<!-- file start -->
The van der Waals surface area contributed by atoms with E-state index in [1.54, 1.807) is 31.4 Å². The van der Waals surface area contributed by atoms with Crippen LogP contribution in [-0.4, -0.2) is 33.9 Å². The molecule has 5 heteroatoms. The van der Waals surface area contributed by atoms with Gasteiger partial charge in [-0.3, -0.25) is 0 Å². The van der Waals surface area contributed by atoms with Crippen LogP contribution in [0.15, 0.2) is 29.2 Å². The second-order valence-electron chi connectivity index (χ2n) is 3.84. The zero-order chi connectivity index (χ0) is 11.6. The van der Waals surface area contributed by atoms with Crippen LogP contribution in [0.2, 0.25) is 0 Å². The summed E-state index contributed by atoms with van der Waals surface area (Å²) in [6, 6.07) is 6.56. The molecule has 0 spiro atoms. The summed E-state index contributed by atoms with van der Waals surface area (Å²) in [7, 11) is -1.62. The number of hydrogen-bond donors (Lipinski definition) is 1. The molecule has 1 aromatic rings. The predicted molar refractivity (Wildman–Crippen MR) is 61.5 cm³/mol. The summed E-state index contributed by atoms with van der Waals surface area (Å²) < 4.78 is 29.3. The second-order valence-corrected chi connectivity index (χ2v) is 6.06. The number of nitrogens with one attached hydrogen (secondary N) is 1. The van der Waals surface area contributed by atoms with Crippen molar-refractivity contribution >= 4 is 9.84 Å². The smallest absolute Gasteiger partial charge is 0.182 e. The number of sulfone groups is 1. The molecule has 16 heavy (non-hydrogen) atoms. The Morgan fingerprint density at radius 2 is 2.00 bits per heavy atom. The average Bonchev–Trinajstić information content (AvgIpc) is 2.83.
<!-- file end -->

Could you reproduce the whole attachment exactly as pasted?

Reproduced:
The van der Waals surface area contributed by atoms with E-state index in [1.54, 1.807) is 31.4 Å². The van der Waals surface area contributed by atoms with Crippen LogP contribution in [-0.4, -0.2) is 33.9 Å². The molecule has 5 heteroatoms. The van der Waals surface area contributed by atoms with Gasteiger partial charge in [-0.3, -0.25) is 0 Å². The van der Waals surface area contributed by atoms with Crippen LogP contribution in [0.15, 0.2) is 29.2 Å². The second-order valence-electron chi connectivity index (χ2n) is 3.84. The zero-order chi connectivity index (χ0) is 11.6. The van der Waals surface area contributed by atoms with Crippen LogP contribution in [0.2, 0.25) is 0 Å². The summed E-state index contributed by atoms with van der Waals surface area (Å²) in [6, 6.07) is 6.56. The molecule has 0 spiro atoms. The summed E-state index contributed by atoms with van der Waals surface area (Å²) in [7, 11) is -1.62. The number of hydrogen-bond donors (Lipinski definition) is 1. The molecule has 1 aromatic rings. The predicted molar refractivity (Wildman–Crippen MR) is 61.5 cm³/mol. The summed E-state index contributed by atoms with van der Waals surface area (Å²) < 4.78 is 29.3. The second-order valence-corrected chi connectivity index (χ2v) is 6.06. The number of nitrogens with one attached hydrogen (secondary N) is 1. The van der Waals surface area contributed by atoms with Crippen molar-refractivity contribution >= 4 is 9.84 Å². The smallest absolute Gasteiger partial charge is 0.182 e. The number of sulfone groups is 1. The molecule has 16 heavy (non-hydrogen) atoms. The Morgan fingerprint density at radius 2 is 2.00 bits per heavy atom. The average Bonchev–Trinajstić information content (AvgIpc) is 2.83.